On September 5, 2022, following the election of the new UK Prime Minister, the UK Government decided not to proceed with the second reading and other motions relating to the Data Protection and Digital Information Bill (the “Bill”), which was due to have taken place on the same day. According to the Leader of the House of Commons, this Bill was pulled as “to allow Ministers to consider the legislation further”.
The Bill was first introduced by the UK Government to the UK Parliament on July 18, 2022, following the UK Government’s consultation back in September 2021, entitled “Data: a new direction”. The consultation detailed the UK Government’s proposed reforms to the UK’s data protection regime following Brexit, in particular, the General Data Protection Regulation (EU) 2016/679 (“GDPR”) that forms part of retained EU law in the UK, with an aim to create “a more pro-growth and pro-innovation data regime whilst maintaining the UK’s world-leading data protection standards”. The consultation came shortly after the European Commission adopted two adequacy decisions in respect of the UK on June 28, 2021, allowing for the free flow of personal data from the EEA to the UK without requiring additional appropriate safeguards to be put in place.
The Bill is intended to update and simplify the UK’s data protection framework with a view to reducing burdens on organisations, providing organisations with greater flexibility on how to comply with certain aspects of the data protection legislation, and improving the clarity of the framework. For example, the Bill would reform the existing accountability framework under the GDPR (such as removing the need to conduct “data protection impact assessments” (which is replaced by an “assessment of high risk processing”), appoint a “data protection officer”, or appoint a UK representative for controllers or processors not established in the UK) and introduce a risk-based approach to international transfers of personal data. The Bill also envisages expanding the rights of organisations with respect to their processing of personal data, such as by removing certain restrictions on the use of automated decision-making, and by expanding the categories of cookies that may be used without the data subject’s consent.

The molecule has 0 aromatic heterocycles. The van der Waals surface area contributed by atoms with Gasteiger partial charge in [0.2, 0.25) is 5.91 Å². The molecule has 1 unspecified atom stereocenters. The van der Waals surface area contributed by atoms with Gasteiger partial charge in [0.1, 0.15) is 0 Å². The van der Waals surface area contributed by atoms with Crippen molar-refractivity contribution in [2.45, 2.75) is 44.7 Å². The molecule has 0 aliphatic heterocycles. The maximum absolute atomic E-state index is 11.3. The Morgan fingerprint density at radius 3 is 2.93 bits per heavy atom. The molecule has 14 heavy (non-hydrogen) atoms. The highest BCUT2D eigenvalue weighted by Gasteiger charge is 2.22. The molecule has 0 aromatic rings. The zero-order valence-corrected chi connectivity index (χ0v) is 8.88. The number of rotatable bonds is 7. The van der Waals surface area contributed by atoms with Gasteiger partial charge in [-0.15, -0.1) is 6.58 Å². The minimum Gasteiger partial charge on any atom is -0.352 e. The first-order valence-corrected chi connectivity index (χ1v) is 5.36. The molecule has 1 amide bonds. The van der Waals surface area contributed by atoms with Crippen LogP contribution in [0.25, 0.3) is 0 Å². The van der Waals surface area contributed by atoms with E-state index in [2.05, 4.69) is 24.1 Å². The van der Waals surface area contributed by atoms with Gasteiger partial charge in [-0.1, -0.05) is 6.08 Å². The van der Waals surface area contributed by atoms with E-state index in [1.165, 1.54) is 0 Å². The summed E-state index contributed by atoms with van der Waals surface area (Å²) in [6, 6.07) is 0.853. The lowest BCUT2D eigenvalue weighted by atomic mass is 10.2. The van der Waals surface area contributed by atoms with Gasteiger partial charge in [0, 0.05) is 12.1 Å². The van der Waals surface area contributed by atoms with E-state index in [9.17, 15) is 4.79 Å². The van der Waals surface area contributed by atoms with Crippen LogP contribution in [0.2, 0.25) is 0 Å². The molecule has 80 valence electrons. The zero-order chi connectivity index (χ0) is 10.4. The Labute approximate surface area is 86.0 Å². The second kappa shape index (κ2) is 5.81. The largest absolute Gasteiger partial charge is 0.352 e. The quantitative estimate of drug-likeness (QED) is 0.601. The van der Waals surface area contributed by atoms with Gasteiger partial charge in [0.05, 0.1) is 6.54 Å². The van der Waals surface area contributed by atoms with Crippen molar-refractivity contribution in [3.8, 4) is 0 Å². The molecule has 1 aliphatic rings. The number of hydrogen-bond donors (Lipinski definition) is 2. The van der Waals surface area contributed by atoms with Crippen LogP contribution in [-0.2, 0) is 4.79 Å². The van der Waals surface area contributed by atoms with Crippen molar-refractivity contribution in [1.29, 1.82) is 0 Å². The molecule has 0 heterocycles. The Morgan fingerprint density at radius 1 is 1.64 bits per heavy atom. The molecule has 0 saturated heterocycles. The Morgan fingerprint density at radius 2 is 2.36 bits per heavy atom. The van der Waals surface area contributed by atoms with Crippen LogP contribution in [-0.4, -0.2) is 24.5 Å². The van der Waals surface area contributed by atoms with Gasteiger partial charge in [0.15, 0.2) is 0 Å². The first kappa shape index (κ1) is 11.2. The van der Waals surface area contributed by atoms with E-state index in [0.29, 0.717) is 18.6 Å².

That said, the Bill has been widely regarded as an evolution, rather than a revolution, from the GDPR. The new UK Government’s decision to pull the Bill now leaves uncertain the future of the UK’s data protection regime. For now, we can only wait and see whether the new Prime Minister would decide to take a more aggressive approach in reforming the UK’s data protection regime, and whether the new direction could risk the UK’s adequacy status under the GDPR.